Gap year for a jazz student

Looking for ideas of how to spend a gap year… S wants to study jazz trombone in college. We’re considering a gap year, not so he can improve his musical skills (though that would be great) but because he’s immature and we think he could use an extra year before going to college. He’s really struggled to juggle his academics with all his music obligations, and declares he has no time to prep for the SAT, though his score is low. Our concern is what he would do with that time off (besides, obviously, prepping for the SAT, playing trombone and working through his applications). We don’t want him to get off track, as he’s prone to do. Any thoughts appreciated!

Can he play in groups around your city as if he were graduated out of college and doing what he eventually wants to do? Maybe not at quite the same level, but the same actions. I know someone who played like this for a gap year and then is on his second gap year because the work he has as a jazz musician is already what he wanted to do, and he is making enough money.

I’m writing as the parent of a kid who is very similar to what you describe–really talented and capable, and often not very motivated or able to meet all their responsibilities. We debated a gap year all through their high school years and eventually decided against it, mostly because of their really strong academic capabilities. They went to a top STEM school and bombed out after one year.

The responsibilities of college can be extremely challenging–especially for males. Much more of the work is done outside the classroom. Ours did fine in high school because they were there every day and could understand everything in the classroom and do fine on quizzes and tests. Will you son get up and go to class a high % of the time? Will he be able to decide how much time he needs to devote to papers and to tests during a busy week? Will he actually sit down and do all the work?

We learned that it’s much more difficult after a student runs into academic difficulties. Ours took a year off after freshman year and worked at a concessionaire at a national park. That was a fantastic experience. I think almost everyone could benefit from spending more time in nature. it was nice too that it didn’t cost us anything–they paid their way.

They went back to the same school after a year. They didn’t knock it out of the park but did okay. They decided they wanted to work instead–it was just hard for them to have enough of a long enough perspective to see the benefit. They went back to a national park and are working now, with the thought of maybe going back to school when it’s necessary for their career–not ideal, but fine.

I’d say, don’t be afraid of a gap year. It goes really quickly. I can’t really speak to their jazz playing, but there are lots of jobs out there that they can do during a gap year, especially with unemployment at 4.1%. We liked the national parks options. At many, they provide campus-style housing because there is so little other housing available (i.e. the Grand Canyon). Xanterra and Delaware North are major N.P. concessionaires and hire lots of people.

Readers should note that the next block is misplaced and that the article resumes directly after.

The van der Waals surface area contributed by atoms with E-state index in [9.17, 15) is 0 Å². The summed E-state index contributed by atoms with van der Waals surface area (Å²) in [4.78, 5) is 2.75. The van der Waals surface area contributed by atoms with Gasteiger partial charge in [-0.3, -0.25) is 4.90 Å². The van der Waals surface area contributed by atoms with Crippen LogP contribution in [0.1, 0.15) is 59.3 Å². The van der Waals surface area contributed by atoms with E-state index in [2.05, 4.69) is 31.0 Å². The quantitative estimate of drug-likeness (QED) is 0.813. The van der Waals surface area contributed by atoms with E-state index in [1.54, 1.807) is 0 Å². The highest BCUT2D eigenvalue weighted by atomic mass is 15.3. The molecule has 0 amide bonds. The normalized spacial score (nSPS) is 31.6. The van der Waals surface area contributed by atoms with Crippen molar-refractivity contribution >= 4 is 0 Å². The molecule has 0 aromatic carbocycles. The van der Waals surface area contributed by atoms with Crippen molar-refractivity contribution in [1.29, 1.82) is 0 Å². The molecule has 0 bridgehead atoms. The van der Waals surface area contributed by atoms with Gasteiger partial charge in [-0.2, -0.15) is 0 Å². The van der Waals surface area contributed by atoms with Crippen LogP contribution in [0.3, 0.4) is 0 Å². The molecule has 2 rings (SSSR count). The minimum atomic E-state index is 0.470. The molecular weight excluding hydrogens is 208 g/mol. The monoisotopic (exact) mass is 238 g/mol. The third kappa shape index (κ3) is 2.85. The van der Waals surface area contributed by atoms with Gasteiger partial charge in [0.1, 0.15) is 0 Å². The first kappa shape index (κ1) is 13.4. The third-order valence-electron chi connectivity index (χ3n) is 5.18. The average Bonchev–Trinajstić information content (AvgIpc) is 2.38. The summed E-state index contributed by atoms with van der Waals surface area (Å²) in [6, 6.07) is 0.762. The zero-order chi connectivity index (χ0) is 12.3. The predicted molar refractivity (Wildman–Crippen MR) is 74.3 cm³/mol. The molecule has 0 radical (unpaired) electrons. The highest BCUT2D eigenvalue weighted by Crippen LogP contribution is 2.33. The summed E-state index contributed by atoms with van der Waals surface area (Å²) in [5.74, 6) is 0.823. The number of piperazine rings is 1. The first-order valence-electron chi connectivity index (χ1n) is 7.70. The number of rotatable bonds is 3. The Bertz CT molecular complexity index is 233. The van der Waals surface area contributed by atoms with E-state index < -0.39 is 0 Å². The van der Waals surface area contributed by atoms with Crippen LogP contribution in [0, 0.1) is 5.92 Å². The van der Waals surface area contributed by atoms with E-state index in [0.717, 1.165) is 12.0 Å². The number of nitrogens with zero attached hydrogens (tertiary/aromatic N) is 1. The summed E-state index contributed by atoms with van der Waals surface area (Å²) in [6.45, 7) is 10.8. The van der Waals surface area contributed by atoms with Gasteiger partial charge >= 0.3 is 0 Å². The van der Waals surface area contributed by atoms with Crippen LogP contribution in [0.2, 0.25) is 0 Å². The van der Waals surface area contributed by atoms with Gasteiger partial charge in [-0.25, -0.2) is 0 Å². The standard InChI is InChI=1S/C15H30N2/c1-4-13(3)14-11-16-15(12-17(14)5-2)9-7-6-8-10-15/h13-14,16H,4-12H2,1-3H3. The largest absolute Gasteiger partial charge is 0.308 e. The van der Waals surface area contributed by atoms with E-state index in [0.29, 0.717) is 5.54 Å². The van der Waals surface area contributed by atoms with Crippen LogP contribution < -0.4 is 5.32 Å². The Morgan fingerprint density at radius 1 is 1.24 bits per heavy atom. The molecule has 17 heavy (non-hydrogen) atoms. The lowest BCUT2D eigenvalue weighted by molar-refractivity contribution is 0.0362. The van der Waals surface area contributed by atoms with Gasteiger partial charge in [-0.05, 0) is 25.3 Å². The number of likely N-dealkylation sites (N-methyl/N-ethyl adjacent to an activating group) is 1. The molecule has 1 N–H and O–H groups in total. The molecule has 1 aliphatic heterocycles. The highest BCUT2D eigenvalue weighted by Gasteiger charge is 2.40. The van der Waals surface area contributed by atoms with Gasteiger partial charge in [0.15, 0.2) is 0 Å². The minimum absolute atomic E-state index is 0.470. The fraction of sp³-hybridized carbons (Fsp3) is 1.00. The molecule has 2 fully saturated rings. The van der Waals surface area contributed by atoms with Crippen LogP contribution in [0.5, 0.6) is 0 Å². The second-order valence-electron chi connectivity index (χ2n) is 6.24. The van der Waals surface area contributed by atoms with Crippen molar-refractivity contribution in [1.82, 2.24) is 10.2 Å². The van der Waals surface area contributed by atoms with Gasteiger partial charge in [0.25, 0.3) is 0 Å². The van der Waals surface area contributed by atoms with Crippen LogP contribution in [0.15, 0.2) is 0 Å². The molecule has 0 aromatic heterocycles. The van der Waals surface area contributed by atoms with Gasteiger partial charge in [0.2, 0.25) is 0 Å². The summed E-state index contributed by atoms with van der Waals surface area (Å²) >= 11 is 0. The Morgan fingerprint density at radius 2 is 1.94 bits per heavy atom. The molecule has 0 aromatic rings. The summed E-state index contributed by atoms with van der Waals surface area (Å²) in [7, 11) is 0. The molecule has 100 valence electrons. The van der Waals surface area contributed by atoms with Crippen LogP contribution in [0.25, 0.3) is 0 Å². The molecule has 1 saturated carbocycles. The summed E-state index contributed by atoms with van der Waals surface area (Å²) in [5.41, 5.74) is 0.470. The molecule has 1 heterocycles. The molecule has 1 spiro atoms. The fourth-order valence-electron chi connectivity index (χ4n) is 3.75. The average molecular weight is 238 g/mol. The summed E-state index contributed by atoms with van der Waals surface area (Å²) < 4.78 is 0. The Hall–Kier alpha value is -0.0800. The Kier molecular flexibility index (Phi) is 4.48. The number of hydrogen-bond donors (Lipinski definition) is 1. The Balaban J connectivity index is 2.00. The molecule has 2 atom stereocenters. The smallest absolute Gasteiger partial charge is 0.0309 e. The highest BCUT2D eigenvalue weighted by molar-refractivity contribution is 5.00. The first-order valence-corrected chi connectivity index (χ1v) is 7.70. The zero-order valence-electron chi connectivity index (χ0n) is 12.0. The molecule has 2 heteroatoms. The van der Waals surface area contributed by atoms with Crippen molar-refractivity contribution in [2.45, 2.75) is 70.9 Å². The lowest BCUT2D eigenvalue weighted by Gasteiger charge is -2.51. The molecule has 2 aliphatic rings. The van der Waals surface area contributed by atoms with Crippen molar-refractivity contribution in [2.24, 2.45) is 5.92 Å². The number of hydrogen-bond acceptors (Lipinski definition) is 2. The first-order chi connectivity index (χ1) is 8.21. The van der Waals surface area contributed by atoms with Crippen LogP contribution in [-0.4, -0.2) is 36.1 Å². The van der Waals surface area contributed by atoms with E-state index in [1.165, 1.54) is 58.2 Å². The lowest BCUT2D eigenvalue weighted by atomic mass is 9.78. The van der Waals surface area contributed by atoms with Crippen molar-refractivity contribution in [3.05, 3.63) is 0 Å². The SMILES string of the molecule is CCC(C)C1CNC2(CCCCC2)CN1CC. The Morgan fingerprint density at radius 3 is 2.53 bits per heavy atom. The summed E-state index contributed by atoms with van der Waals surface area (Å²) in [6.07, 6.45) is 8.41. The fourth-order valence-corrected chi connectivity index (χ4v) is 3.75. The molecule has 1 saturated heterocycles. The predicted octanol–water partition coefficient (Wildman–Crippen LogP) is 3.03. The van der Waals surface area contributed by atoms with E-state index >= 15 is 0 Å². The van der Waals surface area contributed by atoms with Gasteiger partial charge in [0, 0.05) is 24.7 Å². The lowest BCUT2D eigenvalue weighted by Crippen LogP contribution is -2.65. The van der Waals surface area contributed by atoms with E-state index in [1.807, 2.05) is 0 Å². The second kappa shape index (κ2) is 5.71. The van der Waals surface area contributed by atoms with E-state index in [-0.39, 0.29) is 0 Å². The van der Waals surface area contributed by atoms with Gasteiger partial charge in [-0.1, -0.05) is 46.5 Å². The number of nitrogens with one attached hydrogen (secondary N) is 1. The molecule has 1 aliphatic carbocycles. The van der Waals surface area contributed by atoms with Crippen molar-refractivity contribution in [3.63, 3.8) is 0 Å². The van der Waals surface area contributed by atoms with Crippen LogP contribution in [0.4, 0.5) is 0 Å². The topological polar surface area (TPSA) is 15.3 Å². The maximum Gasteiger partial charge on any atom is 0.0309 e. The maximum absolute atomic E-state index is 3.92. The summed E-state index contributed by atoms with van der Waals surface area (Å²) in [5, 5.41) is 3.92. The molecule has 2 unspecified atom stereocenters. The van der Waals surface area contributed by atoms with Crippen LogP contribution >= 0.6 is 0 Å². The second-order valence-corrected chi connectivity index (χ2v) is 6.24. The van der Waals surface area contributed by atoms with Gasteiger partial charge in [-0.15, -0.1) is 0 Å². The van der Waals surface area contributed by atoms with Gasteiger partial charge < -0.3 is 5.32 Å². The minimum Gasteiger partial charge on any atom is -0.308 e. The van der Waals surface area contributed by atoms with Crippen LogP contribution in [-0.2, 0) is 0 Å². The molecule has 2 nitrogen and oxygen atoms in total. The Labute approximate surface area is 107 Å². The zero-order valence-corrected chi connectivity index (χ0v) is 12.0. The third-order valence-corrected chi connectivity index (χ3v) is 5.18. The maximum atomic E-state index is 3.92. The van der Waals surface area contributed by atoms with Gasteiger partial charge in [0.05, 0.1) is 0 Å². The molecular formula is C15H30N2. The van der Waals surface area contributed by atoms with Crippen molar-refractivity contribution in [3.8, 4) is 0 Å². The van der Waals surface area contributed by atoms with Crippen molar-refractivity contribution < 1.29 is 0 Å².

The best advice: it’s not a race. You have to meet your kids where they are. If they are not ready for college, that is perfectly fine. It can be challenging. Really, kids often don’t understand why they are there. We know. We would love to do it ourselves. But sometimes for them it just feels like the next thing they are supposed to do. It’s much harder to do something if you don’t know WHY you are doing it. If someone told me I had to go to dance classes six hours a day for the next eight years (i.e. high school and college) and then my life would somehow be amazing, it might be hard for me to get up and go every day and give it my best if I didn’t know WHY (or HOW) dancing all day was going to translate into amazing.

There are many paths. Let them figure it out, love and stand with them, it will work out. Good luck!

Check out the amazing list of schools that do not require or emphasize SAT’s and ACT for admission: I would let the standardized test issue go for now and take a good look at that list. )(one of mine is a dancer who also could not prep due to time constraints and focus issues and she did fine with applications using this list).

Also, you might want to head over to the excellent music forum here on CC. What do you mean when you say he wants to study trombone in college? If he wants a BM program, he will not really have to do so much mixing of academics and music- it will be mostly music. And some conservatories don’t care so much about academics and scores- others do, especially those attached to universities. But musical talent can help a lot with admissions regardless.

A gap year is fine but only for the right reasons, which you know best about. There are many many things we could suggest but for a musician he might not want to take off for the wilderness with NOLS, for instance, or go farming in Scotland. I think the best thing might be for him to go ahead and try to go to a conservatory or school of music with a BM program where he can really immerse himself in music and grow.

But if there are issues that you are concerned about concerning maturity, sometimes that is the real priority and staying in music may be possible by doing gigs as GoForth says, studying privately, taking theory, that kind of thing. Some sort of work is always good too. And travel.

In general I think gap years work best if the kid really wants one and has ideas about what to do. I think for some, it can be wonderful and for others it can really get them off track. Tough decision!

Yes, check on the music major subforum